In a nursing home, each resident is required to have a chart. The chart is the resident’s medical record and serves many important purposes:
- It contains and tracks information about the health and well-being of the resident, including key measures such as lab reports, vital signs, and the like which are the basis for well-informed medical decisions;
- It contains the resident assessments that are part of the care plan and the care plans themselves so that the staff delivering the care to the resident knows what should be done. Also, it allows the staff to track the effectiveness of the care plans as written to determine whether they need to be revised if the resident’s condition declines or the care plan is proving ineffective in practice in preventing things like falls or the development of bed sores;
- It serves as a communication tool among the staff so that nurses who take over the care of the resident know what has been happening with the resident on days or shifts previous to the one in which they are caring for the resident;
- It serves as a record of what orders have been entered for the care of the resident and what treatment and medications have been provided to the resident
- It is a record of what care and treatment have been provided to the resident and what recommendations have been made by outside health care professionals such as a wound care nurse, a speech therapist, or a nutritionist.
In a nursing home, nurses are not required to make a nursing progress note every shift. When a resident is admitted to a nursing home for rehabilitation as a Medicare admission for rehabilitation after a hospital admission, daily chart notes are required. Outside of that, nursing progress notes are only required every 30 days. In practice, they are made more frequently than that.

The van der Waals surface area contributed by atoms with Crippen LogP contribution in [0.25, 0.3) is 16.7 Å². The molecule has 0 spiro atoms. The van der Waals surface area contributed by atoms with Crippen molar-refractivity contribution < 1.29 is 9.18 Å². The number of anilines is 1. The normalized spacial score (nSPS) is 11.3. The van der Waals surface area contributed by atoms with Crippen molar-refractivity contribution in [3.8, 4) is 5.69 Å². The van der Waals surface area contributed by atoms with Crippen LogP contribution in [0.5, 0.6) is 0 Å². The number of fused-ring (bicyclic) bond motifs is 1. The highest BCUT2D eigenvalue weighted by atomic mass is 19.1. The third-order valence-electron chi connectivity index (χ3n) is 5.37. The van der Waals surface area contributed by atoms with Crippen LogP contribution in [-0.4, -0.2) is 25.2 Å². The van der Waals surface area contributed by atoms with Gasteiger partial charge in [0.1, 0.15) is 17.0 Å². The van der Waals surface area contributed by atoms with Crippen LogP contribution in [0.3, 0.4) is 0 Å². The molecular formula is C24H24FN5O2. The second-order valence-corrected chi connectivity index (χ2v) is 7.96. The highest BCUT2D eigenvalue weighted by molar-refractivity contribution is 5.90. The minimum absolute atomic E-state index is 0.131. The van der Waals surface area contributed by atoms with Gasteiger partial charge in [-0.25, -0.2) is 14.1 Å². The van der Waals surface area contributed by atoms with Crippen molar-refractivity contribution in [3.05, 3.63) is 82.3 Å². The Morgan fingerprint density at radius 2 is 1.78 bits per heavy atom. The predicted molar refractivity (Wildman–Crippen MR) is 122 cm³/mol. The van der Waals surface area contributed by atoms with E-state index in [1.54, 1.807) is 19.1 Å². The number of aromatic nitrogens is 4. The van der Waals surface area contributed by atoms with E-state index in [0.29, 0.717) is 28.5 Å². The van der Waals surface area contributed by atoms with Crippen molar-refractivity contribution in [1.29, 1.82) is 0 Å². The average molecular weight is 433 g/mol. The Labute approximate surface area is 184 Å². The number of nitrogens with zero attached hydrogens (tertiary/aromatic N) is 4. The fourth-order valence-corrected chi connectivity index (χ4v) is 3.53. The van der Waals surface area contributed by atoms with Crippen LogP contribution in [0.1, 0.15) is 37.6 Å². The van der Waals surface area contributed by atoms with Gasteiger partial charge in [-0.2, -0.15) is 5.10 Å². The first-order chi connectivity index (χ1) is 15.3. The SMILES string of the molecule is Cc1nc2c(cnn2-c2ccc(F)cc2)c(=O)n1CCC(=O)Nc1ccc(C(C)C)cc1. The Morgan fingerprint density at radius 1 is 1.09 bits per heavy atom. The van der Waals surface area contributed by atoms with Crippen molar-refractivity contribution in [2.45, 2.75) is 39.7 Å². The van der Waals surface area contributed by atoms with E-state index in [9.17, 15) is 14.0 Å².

Besides the nursing progress notes, there are several other kinds of records which are made much more frequently than that such as Medication Administration Records and Treatment Administration Records. Nursing home charts are different from the kinds of charts that you might see from a hospital or a doctor’s office and understanding how care is delivered in a nursing home setting and how that is recorded makes it easier for experienced nursing home lawyers to understand the significance of what is in the chart – and what is missing.
Because the nursing home chart serves so many vital purposes in assuring that quality care is being provided to the resident, every nurse will agree that false charting would never be acceptable. Yet, it happens frequently – there have been a number of times where nurses have continued to chart on a resident after they have been taken to the hospital or have already died. When this happens and false charting can be established, it makes it very difficult for the nursing home to say that the records that they are relying to show that good care was provided are in fact accurate.
As more nursing homes have moved to electronic charting, one of the areas in which we see false charting more often is in “cut-and-paste” entries being made or from inaccurate selections being made from drop-down menus. With the increasing use of these kinds of medical records and the large amount of data that they create, careful analysis of the electronic nursing home chart requires diligent analysis to help show that nursing home abuse and neglect has occurred.
As experienced Chicago nursing home lawyers, we know how to analyze the nursing home chart to identify the areas in which substandard care was provided to a resident which resulted in injury to or the wrongful death of the resident. Contact us for a free, no-obligation analysis of your rights after your parent or other loved one has been injured due to poor care in a nursing home.